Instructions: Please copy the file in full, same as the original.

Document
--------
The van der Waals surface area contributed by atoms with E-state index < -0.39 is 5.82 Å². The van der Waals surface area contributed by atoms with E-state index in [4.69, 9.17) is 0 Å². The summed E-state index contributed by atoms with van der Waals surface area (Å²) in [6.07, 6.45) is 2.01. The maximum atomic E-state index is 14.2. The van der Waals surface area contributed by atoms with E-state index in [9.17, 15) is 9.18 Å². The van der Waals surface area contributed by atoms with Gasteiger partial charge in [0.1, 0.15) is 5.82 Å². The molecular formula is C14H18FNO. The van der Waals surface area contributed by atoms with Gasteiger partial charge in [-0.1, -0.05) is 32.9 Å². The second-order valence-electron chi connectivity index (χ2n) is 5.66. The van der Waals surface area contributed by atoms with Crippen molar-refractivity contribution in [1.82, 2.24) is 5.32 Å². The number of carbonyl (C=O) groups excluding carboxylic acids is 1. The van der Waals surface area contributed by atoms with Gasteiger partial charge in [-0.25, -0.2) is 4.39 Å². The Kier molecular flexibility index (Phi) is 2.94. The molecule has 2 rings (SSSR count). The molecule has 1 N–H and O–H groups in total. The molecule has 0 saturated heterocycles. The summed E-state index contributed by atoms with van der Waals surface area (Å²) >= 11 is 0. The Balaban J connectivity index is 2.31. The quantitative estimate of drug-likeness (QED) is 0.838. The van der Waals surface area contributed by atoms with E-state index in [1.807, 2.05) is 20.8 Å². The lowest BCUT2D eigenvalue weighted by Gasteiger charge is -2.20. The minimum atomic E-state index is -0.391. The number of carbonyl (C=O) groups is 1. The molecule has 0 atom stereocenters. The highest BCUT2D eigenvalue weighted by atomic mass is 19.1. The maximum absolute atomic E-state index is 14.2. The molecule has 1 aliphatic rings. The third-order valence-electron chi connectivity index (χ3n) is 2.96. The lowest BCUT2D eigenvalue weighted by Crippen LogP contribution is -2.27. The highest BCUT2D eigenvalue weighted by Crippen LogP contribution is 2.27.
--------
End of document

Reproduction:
The van der Waals surface area contributed by atoms with E-state index < -0.39 is 5.82 Å². The van der Waals surface area contributed by atoms with E-state index in [4.69, 9.17) is 0 Å². The summed E-state index contributed by atoms with van der Waals surface area (Å²) in [6.07, 6.45) is 2.01. The maximum atomic E-state index is 14.2. The van der Waals surface area contributed by atoms with E-state index in [9.17, 15) is 9.18 Å². The van der Waals surface area contributed by atoms with Gasteiger partial charge in [0.1, 0.15) is 5.82 Å². The molecular formula is C14H18FNO. The van der Waals surface area contributed by atoms with Gasteiger partial charge in [-0.1, -0.05) is 32.9 Å². The second-order valence-electron chi connectivity index (χ2n) is 5.66. The van der Waals surface area contributed by atoms with Crippen molar-refractivity contribution in [1.82, 2.24) is 5.32 Å². The number of carbonyl (C=O) groups excluding carboxylic acids is 1. The van der Waals surface area contributed by atoms with Gasteiger partial charge in [-0.25, -0.2) is 4.39 Å². The Kier molecular flexibility index (Phi) is 2.94. The molecule has 2 rings (SSSR count). The molecule has 1 N–H and O–H groups in total. The molecule has 0 saturated heterocycles. The summed E-state index contributed by atoms with van der Waals surface area (Å²) >= 11 is 0. The Balaban J connectivity index is 2.31. The quantitative estimate of drug-likeness (QED) is 0.838. The van der Waals surface area contributed by atoms with E-state index in [1.807, 2.05) is 20.8 Å². The lowest BCUT2D eigenvalue weighted by Gasteiger charge is -2.20. The minimum atomic E-state index is -0.391. The number of carbonyl (C=O) groups is 1. The molecule has 0 atom stereocenters. The highest BCUT2D eigenvalue weighted by atomic mass is 19.1. The maximum absolute atomic E-state index is 14.2. The molecule has 1 aliphatic rings. The third-order valence-electron chi connectivity index (χ3n) is 2.96. The lowest BCUT2D eigenvalue weighted by Crippen LogP contribution is -2.27. The highest BCUT2D eigenvalue weighted by Crippen LogP contribution is 2.27.